Pandemic transforms primary elections

2020 was supposed to be a monumental election year. What now?



ELECTION SEASON. Just a month ago, voters in more than a dozen states were showing up in thousands to vote in primary elections. But now? Such an election would be unthinkable. Ohio’s primary election has been radically transformed as absentee ballots replace traditional voting and campaigns are forced to adjust.

    Think back about three months ago. The New Year’s Ball was dropping, we were celebrating, and there was so much to look forward to in 2020. The Tokyo Olympics. Leap Year. The elections. It was going to be monumental. Now? Not so much. The coronavirus has upended almost everything that we had anticipated for so long, and some of the worst impacts have landed squarely on the 2020 Elections. 

   On March 3, 2020, voters in 14 states gathered in the thousands at polling locations across the country to cast their ballots in primary elections. Just two weeks later, however, such an event is unimaginable. So, how are primary elections even supposed to happen?

   If they were held like usual, the country could face unthinkable problems: exponential increases in the spread of coronavirus or extremely low voter turnout. In Ohio, the first solution was to postpone the primary to June. Problem solved, right? Nope. 

   After Governor Mike DeWine requested that the election would be postponed, a judge denied the request. That denial was delivered just hours before the election was supposed to be held. At the last minute, the administration sought a new solution: Ohio State Health Director Dr. Amy Acton shut polling stations down by declaring a health emergency. 

   Now, the primary election looks radically different. All votes will be sent in by mail by April 28th, 2020. An election like this is unprecedented, so how are we dealing with it?

   For the political campaigns themselves, the changes brought on by the pandemic could not have come at a worse time. The spring season was pivotal to political campaigns as they ramped up their efforts to lead up to the big primary elections. In essence, all the work they had done for the past year was finally coming to a climax. Ironically, that climax proved to be quite anticlimactic when many of those primaries were postponed.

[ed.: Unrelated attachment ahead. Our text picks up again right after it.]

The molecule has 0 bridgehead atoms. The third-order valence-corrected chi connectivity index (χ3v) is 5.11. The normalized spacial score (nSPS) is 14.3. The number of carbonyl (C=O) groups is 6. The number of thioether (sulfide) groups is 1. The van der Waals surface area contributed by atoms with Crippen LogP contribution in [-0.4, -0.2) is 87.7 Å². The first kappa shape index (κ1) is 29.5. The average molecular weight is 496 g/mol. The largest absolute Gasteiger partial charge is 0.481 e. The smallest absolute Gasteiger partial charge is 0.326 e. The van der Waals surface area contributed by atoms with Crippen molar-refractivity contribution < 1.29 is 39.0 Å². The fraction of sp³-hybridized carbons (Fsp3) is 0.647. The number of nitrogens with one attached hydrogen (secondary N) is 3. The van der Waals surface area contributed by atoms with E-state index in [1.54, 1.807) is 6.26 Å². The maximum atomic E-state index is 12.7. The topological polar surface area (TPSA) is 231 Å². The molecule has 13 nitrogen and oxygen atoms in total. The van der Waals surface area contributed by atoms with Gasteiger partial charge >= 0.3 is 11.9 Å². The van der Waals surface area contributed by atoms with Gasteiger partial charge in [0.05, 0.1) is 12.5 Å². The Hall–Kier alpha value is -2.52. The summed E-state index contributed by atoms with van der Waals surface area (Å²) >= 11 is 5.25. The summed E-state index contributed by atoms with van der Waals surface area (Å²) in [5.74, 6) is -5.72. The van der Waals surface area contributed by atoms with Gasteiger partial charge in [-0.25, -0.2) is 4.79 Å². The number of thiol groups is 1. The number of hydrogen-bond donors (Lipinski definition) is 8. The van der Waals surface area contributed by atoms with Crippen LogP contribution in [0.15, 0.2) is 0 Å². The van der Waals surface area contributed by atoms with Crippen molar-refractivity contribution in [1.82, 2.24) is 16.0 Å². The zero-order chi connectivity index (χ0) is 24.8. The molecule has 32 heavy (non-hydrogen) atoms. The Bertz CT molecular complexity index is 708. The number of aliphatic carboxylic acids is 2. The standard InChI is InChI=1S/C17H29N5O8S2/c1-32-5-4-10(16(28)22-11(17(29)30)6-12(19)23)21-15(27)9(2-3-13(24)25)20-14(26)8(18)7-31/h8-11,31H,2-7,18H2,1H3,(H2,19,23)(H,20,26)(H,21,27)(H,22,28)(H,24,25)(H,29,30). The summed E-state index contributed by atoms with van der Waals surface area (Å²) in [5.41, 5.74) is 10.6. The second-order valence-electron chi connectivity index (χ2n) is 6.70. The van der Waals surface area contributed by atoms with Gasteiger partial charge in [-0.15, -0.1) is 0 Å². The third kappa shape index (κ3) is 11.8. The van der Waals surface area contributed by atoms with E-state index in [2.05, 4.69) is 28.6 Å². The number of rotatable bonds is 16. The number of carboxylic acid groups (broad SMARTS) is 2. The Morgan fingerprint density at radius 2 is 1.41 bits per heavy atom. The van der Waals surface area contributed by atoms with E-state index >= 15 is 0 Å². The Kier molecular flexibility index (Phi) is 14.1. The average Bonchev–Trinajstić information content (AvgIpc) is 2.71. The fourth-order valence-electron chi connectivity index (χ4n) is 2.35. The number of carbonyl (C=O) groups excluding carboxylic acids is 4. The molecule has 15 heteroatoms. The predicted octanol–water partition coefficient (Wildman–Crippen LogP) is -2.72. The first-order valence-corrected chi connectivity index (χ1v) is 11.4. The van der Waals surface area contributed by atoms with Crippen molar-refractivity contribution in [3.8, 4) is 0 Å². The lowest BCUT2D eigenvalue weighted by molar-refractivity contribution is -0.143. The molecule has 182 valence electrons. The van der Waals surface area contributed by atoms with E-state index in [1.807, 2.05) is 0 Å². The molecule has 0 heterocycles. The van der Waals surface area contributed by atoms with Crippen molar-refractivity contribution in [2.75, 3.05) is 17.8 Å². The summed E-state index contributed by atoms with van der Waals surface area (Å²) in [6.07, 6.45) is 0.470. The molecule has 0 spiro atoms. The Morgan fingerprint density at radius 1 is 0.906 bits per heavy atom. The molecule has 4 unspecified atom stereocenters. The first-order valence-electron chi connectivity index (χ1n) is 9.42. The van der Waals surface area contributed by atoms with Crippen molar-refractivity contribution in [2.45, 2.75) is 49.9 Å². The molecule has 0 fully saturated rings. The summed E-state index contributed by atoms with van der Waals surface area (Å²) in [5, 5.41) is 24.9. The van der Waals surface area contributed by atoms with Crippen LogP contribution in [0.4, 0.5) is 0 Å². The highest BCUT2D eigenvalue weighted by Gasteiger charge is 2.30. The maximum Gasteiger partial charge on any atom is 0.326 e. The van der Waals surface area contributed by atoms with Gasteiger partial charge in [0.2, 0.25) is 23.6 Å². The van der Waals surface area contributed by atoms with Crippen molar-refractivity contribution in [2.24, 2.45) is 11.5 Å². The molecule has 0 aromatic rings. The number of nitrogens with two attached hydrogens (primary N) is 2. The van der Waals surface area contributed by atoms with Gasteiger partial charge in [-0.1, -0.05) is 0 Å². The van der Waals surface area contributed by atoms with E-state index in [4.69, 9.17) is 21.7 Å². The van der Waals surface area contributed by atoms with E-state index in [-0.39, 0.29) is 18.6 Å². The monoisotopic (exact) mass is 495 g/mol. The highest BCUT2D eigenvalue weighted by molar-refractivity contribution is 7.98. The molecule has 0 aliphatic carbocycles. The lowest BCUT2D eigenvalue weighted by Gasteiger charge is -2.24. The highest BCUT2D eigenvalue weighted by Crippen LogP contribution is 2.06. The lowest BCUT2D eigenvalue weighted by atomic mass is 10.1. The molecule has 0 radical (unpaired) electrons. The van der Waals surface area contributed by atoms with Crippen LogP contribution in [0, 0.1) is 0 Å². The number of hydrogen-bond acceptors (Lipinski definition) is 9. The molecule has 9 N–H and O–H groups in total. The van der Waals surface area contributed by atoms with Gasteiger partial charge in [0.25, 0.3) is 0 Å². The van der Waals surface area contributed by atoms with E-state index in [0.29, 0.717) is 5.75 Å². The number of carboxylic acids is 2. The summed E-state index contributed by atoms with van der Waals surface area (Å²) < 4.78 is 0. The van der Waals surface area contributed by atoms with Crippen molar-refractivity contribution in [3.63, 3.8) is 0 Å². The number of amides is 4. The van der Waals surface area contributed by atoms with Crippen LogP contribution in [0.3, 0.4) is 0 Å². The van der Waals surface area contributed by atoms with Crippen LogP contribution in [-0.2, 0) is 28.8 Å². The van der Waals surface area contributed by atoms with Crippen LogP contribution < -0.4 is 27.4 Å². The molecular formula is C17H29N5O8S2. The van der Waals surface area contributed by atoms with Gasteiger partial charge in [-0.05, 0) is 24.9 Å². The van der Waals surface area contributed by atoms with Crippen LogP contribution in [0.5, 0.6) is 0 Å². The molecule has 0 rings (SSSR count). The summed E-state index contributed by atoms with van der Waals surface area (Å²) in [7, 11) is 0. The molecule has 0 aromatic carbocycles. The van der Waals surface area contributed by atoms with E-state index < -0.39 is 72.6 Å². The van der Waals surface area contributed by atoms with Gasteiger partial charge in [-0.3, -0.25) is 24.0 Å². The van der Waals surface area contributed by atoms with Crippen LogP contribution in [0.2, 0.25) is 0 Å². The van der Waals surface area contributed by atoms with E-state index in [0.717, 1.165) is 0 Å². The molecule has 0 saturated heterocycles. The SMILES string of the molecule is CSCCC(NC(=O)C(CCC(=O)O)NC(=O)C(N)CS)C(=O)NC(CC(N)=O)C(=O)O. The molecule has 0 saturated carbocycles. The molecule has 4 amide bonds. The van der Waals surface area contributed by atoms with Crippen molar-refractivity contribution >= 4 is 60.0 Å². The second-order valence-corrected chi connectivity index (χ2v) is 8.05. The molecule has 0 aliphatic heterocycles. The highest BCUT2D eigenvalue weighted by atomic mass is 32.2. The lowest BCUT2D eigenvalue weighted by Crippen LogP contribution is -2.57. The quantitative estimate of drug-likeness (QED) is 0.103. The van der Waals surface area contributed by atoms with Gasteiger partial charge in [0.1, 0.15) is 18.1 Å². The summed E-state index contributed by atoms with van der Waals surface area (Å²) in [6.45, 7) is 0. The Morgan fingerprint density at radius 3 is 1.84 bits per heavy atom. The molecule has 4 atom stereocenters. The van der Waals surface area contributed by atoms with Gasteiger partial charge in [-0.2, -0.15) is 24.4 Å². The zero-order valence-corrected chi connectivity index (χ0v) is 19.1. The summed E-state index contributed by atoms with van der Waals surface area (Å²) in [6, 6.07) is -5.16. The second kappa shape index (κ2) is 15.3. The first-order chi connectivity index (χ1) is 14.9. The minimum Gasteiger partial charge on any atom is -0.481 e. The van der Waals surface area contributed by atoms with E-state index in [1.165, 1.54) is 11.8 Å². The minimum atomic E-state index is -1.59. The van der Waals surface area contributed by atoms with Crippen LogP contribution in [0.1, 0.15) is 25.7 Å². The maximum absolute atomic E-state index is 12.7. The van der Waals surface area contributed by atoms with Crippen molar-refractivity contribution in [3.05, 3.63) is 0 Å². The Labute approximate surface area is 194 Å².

For local campaigns, many of which have been active since last fall, this means bringing their constant work to a screeching halt to change tactics in response to the altercations. Sia Sindhwani, 11, is a Finance Intern with the Kate Schroder for Congress campaign and explained just how impactful the changes have been to her work on the campaign. “Momentum was so important, especially because this is a smaller scale race” explained Sindhwani. “It feels defeating that we did all that work to now not know what is going to happen with the election” added Sindhwani. Not being able to take advantage of the momentum the campaigns have worked extensively to build, they face massive uncertainties. 

   According to Sindhwani estimation, the Schroder campaign had already “knocked on 1,000 doors” and sent “6,000 to 7,000 postcards” simply to build the name recognition among voters that would be crucial on March 17. Now, the campaigns are “mostly focusing on making phone calls to encourage voters to request absentee ballots” and engaging on social media. Nevertheless, Sindhwani explained that the biggest hit to campaigns is the lack of interaction with voters. “It’s been proven with research that when you’re canvassing and you speak to people in person, that’s when you make the most impact for campaigns. So, we’ve really lost that” said Sindhwani. 

   But, it is not all that bad. Sindhwani also discussed that the expansion of absentee voting will allow for many people to vote who would not have been able to make it to a polling location to cast their ballots. Additionally, she added that the postponement from March 17th to the new deadline of April 28th allows campaigns more time to continue their efforts before Ohio’s primary season ends. 

   If you, your friends, or family members are eligible to vote, you can visit to print, order, or request an absentee ballot to vote by April 28th in the primary election.